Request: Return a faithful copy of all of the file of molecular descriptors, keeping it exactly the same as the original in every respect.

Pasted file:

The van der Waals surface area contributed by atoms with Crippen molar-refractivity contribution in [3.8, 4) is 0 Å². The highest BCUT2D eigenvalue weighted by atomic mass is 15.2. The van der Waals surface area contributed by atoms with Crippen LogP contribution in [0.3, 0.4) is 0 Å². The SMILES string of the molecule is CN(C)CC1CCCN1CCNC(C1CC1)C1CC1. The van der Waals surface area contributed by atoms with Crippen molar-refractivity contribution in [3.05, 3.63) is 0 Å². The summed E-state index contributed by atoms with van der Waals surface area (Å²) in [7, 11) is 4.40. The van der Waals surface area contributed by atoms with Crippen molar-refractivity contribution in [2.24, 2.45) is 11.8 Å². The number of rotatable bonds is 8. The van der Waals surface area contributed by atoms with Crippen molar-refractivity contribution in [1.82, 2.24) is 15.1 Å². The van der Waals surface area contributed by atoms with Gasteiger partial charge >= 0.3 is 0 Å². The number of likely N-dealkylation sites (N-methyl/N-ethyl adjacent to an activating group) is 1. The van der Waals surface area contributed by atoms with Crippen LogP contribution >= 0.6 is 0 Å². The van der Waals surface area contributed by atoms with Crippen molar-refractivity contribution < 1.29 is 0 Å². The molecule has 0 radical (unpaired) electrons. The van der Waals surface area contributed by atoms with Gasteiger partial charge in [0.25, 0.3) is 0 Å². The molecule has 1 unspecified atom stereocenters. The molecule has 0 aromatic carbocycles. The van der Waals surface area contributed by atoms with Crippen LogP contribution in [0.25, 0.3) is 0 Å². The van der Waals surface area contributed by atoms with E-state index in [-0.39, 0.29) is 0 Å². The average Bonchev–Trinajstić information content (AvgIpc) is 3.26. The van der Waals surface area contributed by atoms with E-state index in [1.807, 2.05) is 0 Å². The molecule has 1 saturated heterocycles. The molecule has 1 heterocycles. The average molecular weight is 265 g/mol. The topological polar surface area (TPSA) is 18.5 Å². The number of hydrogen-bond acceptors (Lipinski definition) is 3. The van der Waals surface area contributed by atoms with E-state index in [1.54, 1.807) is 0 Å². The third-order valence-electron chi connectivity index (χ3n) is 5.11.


The van der Waals surface area contributed by atoms with Crippen molar-refractivity contribution in [3.8, 4) is 0 Å². The highest BCUT2D eigenvalue weighted by atomic mass is 15.2. The van der Waals surface area contributed by atoms with Crippen LogP contribution in [0.3, 0.4) is 0 Å². The SMILES string of the molecule is CN(C)CC1CCCN1CCNC(C1CC1)C1CC1. The van der Waals surface area contributed by atoms with Crippen molar-refractivity contribution in [3.05, 3.63) is 0 Å². The summed E-state index contributed by atoms with van der Waals surface area (Å²) in [7, 11) is 4.40. The van der Waals surface area contributed by atoms with Crippen molar-refractivity contribution in [2.24, 2.45) is 11.8 Å². The number of rotatable bonds is 8. The van der Waals surface area contributed by atoms with Crippen molar-refractivity contribution in [1.82, 2.24) is 15.1 Å². The van der Waals surface area contributed by atoms with Gasteiger partial charge >= 0.3 is 0 Å². The number of likely N-dealkylation sites (N-methyl/N-ethyl adjacent to an activating group) is 1. The van der Waals surface area contributed by atoms with Crippen LogP contribution >= 0.6 is 0 Å². The van der Waals surface area contributed by atoms with Crippen molar-refractivity contribution < 1.29 is 0 Å². The molecule has 0 radical (unpaired) electrons. The van der Waals surface area contributed by atoms with Gasteiger partial charge in [0.25, 0.3) is 0 Å². The molecule has 1 unspecified atom stereocenters. The molecule has 0 aromatic carbocycles. The van der Waals surface area contributed by atoms with Crippen LogP contribution in [0.25, 0.3) is 0 Å². The van der Waals surface area contributed by atoms with E-state index in [-0.39, 0.29) is 0 Å². The average Bonchev–Trinajstić information content (AvgIpc) is 3.26. The van der Waals surface area contributed by atoms with E-state index in [1.807, 2.05) is 0 Å². The molecule has 1 saturated heterocycles. The molecule has 1 heterocycles. The average molecular weight is 265 g/mol. The topological polar surface area (TPSA) is 18.5 Å². The number of hydrogen-bond acceptors (Lipinski definition) is 3. The van der Waals surface area contributed by atoms with E-state index in [1.54, 1.807) is 0 Å². The third-order valence-electron chi connectivity index (χ3n) is 5.11.